Ohio ‘Heartbeat’ Abortion Bill Passes to Ban All Abortions After Heartbeat Begins
The Ohio State Senate passed legislation this week that would ban all abortions after an unborn baby’s heart begins to beat. An unborn child’s heart begins to beat at 22 days after conception or earlier.
“Should the measure be approved by the full Ohio State Legislature and be signed into law, the legislation would likely be struck down in court as has been the case and two other states — Arkansas and North Dakota.
As the Ohio General Assembly considers bills in these last days of lame duck session before the year’s end, significant amendments are being added to various laws to pass additional legislation. Today the Ohio Senate added Ohio’s Unborn Heartbeat Protection bill, which has been before the legislature for several years, as an amendment to House Bill 493 child abuse reporting law. The Senate has approved H.B. 493 with Heartbeat protection amendment 21-10.
H.B. 493 with the heartbeat protection amendment now goes to the Ohio House of Representatives for concurrence and that chamber could take a vote as early as today. Then, if approved, the bill goes to pro-life Governor John Kasich for his potential signature.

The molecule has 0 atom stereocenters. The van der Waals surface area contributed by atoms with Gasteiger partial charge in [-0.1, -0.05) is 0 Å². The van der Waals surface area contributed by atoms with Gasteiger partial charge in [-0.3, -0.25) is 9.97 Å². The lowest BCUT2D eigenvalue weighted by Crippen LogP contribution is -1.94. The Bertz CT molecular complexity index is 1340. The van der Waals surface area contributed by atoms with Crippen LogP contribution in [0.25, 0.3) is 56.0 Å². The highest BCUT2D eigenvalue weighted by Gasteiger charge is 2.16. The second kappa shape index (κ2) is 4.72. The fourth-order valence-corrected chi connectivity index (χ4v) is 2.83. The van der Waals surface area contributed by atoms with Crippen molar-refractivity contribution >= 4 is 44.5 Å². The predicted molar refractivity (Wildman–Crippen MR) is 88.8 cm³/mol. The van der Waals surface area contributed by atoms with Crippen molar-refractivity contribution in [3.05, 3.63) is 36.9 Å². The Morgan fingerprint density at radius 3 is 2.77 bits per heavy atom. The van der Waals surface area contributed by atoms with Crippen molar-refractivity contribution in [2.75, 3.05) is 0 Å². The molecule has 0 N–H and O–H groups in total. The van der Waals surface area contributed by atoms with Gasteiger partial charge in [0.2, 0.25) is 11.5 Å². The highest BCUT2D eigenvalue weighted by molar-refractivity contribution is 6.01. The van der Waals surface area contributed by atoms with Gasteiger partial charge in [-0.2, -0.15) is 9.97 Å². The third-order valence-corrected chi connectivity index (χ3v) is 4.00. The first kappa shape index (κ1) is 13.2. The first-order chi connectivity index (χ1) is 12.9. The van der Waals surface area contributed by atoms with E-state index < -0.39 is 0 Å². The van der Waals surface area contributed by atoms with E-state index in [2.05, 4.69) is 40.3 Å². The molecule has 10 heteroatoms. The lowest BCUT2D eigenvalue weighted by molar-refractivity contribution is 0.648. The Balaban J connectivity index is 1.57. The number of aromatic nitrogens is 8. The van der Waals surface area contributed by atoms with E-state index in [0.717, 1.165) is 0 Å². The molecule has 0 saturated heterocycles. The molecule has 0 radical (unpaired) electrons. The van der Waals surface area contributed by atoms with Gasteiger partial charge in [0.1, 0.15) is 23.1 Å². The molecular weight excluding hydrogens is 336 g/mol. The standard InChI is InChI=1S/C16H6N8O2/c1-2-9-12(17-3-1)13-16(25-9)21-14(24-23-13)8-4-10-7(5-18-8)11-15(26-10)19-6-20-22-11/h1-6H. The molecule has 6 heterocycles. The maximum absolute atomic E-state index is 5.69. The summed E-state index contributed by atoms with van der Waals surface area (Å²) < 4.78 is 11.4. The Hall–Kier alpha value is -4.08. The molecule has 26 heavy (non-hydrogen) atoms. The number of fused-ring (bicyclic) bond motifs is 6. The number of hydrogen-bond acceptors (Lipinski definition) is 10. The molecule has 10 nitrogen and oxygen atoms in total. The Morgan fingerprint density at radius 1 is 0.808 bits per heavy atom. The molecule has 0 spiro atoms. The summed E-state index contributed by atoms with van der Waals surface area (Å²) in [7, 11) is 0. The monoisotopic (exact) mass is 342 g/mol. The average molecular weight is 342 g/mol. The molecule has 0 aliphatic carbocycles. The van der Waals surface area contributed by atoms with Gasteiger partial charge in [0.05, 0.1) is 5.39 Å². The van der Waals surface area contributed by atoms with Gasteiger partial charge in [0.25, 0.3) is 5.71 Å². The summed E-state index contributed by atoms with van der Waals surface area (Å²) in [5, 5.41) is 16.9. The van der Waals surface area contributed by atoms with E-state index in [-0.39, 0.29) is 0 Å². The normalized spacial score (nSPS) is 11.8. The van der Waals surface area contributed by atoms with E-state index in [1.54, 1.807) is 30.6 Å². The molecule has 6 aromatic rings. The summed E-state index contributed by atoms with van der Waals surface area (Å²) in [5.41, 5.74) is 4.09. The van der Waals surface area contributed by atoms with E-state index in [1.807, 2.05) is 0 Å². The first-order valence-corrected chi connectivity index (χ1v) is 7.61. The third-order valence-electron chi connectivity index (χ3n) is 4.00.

“Cincinnati Right to Life, the entire statewide Ohio pro-life coalition, and all else who have supported the Unborn Heartbeat Protection bill the past several years thanks and congratulates the Ohio Senate on this momentous vote,” said Paula Westwood, Executive Director, Right to Life of Greater Cincinnati. “We look forward to passage of H.B. 493 with Heartbeat protection amendment in the Ohio House, and Governor Kasich’s immediate support.””
The ban would make an exception if the mother’s life is in danger but not in cases of rape or incest, according to State Senate President Keith Faber.
NARAL Pro-Choice Ohio said the move would block access to abortion before most women even know they’re pregnant. “This bill would effectively outlaw abortion and criminalize physicians that provide this care to their patients,” said Kellie Copeland, the group’s executive director.
Under the U.S. Supreme Court’s 1973 Roe v. Wade ruling establishing a nationwide right to abortion, states were permitted to restrict abortions after viability — the point when the fetus has a reasonable chance of surviving under normal conditions outside the uterus. The ruling offered no legal definition of viability, saying it could range between 24 and 28 weeks into a pregnancy.